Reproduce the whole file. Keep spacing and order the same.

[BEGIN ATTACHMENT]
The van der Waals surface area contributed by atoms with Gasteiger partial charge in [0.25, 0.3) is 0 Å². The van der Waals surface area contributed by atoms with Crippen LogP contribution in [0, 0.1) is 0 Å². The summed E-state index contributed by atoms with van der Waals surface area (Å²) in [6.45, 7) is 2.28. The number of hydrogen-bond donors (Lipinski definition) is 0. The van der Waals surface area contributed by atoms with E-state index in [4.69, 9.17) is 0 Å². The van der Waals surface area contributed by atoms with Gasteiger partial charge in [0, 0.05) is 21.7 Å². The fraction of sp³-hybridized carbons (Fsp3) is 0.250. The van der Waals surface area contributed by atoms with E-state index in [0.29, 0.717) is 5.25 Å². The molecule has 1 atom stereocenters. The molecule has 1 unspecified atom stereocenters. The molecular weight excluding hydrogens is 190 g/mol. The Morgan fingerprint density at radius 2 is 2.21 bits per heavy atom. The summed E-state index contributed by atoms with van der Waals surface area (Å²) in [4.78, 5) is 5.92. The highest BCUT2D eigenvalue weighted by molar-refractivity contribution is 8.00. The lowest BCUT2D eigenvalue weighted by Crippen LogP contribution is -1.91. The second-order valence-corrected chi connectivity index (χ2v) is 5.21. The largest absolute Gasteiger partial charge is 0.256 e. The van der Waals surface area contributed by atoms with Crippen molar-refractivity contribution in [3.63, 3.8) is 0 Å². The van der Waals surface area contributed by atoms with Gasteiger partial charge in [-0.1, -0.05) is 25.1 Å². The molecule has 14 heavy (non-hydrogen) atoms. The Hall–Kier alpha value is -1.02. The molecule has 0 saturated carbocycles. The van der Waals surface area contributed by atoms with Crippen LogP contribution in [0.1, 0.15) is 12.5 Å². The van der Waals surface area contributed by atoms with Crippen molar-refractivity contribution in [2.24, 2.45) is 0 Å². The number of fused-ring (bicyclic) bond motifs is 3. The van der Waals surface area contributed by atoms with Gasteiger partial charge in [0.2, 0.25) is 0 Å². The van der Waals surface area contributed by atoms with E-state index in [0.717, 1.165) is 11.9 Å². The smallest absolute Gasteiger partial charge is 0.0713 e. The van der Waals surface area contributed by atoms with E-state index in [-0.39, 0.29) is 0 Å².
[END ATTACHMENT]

The van der Waals surface area contributed by atoms with Gasteiger partial charge in [0.25, 0.3) is 0 Å². The van der Waals surface area contributed by atoms with Crippen LogP contribution in [0, 0.1) is 0 Å². The summed E-state index contributed by atoms with van der Waals surface area (Å²) in [6.45, 7) is 2.28. The number of hydrogen-bond donors (Lipinski definition) is 0. The van der Waals surface area contributed by atoms with E-state index in [4.69, 9.17) is 0 Å². The van der Waals surface area contributed by atoms with Gasteiger partial charge in [0, 0.05) is 21.7 Å². The fraction of sp³-hybridized carbons (Fsp3) is 0.250. The van der Waals surface area contributed by atoms with E-state index in [0.29, 0.717) is 5.25 Å². The molecule has 1 atom stereocenters. The molecule has 1 unspecified atom stereocenters. The molecular weight excluding hydrogens is 190 g/mol. The Morgan fingerprint density at radius 2 is 2.21 bits per heavy atom. The summed E-state index contributed by atoms with van der Waals surface area (Å²) in [4.78, 5) is 5.92. The highest BCUT2D eigenvalue weighted by molar-refractivity contribution is 8.00. The lowest BCUT2D eigenvalue weighted by Crippen LogP contribution is -1.91. The second-order valence-corrected chi connectivity index (χ2v) is 5.21. The largest absolute Gasteiger partial charge is 0.256 e. The van der Waals surface area contributed by atoms with Crippen molar-refractivity contribution in [3.63, 3.8) is 0 Å². The van der Waals surface area contributed by atoms with Gasteiger partial charge in [-0.1, -0.05) is 25.1 Å². The molecule has 14 heavy (non-hydrogen) atoms. The Hall–Kier alpha value is -1.02. The molecule has 0 saturated carbocycles. The van der Waals surface area contributed by atoms with Crippen LogP contribution in [0.1, 0.15) is 12.5 Å². The van der Waals surface area contributed by atoms with Crippen molar-refractivity contribution in [2.24, 2.45) is 0 Å². The number of fused-ring (bicyclic) bond motifs is 3. The van der Waals surface area contributed by atoms with Gasteiger partial charge in [0.2, 0.25) is 0 Å². The van der Waals surface area contributed by atoms with E-state index in [0.717, 1.165) is 11.9 Å². The smallest absolute Gasteiger partial charge is 0.0713 e. The van der Waals surface area contributed by atoms with E-state index in [-0.39, 0.29) is 0 Å².